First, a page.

Why Millenials don't pick up the phone as much? Why has texting replaced calling?
Why Are They So Bad?
The evolution of communication technology over the past couple
decades has played a key role in developing this dubious trend.
Millennials in the work force have considerably more communication
options available during their high school and college years than the
older generations once had, creating far less reliance on voice calls
while impeding their telephone proficiency as a result. Things were much
different for Gen X. Before email went mainstream in the mid to late
90s, phone calls were most often the best mode of instant contact. After
email came instant messaging, texting, blogging, social networking and
the myriad of options available today.
Older Gen Y and Gen X have an advantage over
younger Millennials because at least a portion of our adolescence came
before the great exodus from voice calls. I chuckle thinking back to the
period of my teenage years, prior to my first cell phone, when I would
carry around a master list of phone numbers scribbled on a sheet of
notebook paper. That same pocket that lodged my phone list typically
carried some loose change in case I needed to use a payphone, of course.
If I wanted to get anything done - get a ride home from practice, make
plans for the weekend, discuss a homework assignment – I had to pick up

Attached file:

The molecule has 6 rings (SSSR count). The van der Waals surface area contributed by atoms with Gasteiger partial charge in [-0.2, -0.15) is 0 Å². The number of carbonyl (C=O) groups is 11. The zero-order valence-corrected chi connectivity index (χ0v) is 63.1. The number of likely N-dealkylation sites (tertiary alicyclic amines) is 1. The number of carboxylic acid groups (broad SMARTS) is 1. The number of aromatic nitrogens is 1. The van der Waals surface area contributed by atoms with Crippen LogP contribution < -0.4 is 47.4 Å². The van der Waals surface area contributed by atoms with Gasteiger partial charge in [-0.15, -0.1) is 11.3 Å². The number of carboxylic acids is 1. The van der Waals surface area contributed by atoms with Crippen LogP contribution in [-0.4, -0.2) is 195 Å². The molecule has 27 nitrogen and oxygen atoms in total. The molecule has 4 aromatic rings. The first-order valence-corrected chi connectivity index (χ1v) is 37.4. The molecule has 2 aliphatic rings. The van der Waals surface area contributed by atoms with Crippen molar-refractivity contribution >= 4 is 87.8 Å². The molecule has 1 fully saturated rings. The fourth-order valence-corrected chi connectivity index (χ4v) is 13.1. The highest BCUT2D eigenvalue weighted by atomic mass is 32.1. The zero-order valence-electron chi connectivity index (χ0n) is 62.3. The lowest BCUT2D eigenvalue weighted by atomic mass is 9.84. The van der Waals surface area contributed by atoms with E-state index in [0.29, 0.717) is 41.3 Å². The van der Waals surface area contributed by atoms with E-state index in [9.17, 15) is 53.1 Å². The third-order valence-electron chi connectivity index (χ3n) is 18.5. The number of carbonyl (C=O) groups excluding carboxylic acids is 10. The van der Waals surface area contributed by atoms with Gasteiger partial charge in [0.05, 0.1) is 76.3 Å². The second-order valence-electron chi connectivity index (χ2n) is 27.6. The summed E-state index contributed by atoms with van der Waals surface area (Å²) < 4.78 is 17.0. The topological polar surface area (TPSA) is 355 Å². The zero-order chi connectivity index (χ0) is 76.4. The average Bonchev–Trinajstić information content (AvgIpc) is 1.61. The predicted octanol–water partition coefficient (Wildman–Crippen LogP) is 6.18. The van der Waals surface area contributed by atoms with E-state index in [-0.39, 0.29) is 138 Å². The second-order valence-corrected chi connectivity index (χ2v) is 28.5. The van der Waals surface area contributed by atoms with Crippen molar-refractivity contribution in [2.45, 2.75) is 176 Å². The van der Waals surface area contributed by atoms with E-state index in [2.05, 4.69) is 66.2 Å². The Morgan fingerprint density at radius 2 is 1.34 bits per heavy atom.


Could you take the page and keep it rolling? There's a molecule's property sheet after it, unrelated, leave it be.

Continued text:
the phone. Communication technology now provides young people with
several avenues to bypass that once crucial step.
Phone Skills in the Digital Age?
Text communication (social media, text messaging, email) cannot
possibly replace the interpersonal value of a voice call, so entry-level
employees who are in any way timid on the phone need to prioritize
improving that skill. They often bring many advantages to a team: new
ideas and perspectives, social media prowess, and an ability to quickly
adapt to new technology. The problem is, for any client-facing employee,
that those positives can be easily negated by an inability or
unwillingness to effectively communicate over the phone.
In the early stages of building my financial PR agency, Flackable, I
hired a young freelancer who was recommended to me for a small project.
We started with a quick (and less than impressive) call to go over the
project, and that conversation ended up being the only time we spoke
over the phone. I sent a request for a quick chat to discuss her
progress, and in return I got a lengthy email update. She sent me a text
message with a rather detailed question, and I replied, “Call me. I’ll
explain.” Instead of a call (because that would make too much sense) I
received a series of excuses as to why this person could not talk. What
should have been a simple project ended up chewing up too much of my
time, largely because of this young person’s phone inhibitions. The
final product was actually very impressive, but there is no chance that
she’ll ever get my business again – at least until she learns to pick up
My generation as a whole has no choice but to improve their
phone skills in order to be competitive in the professional realm, but
it’s hard to say when trend will develop. Don’t get me wrong; I’ve
talked to many impressive young professionals who are masters on the
phone, particularly those in media and communications fields. On the
other hand, many still lack the confidence and skill of rapport over the phone.
Phone skills, like any skill, can be developed over time with
training and repetition. Millennials shouldn’t count on employers to
provide that training, as most managers will expect any educated hire to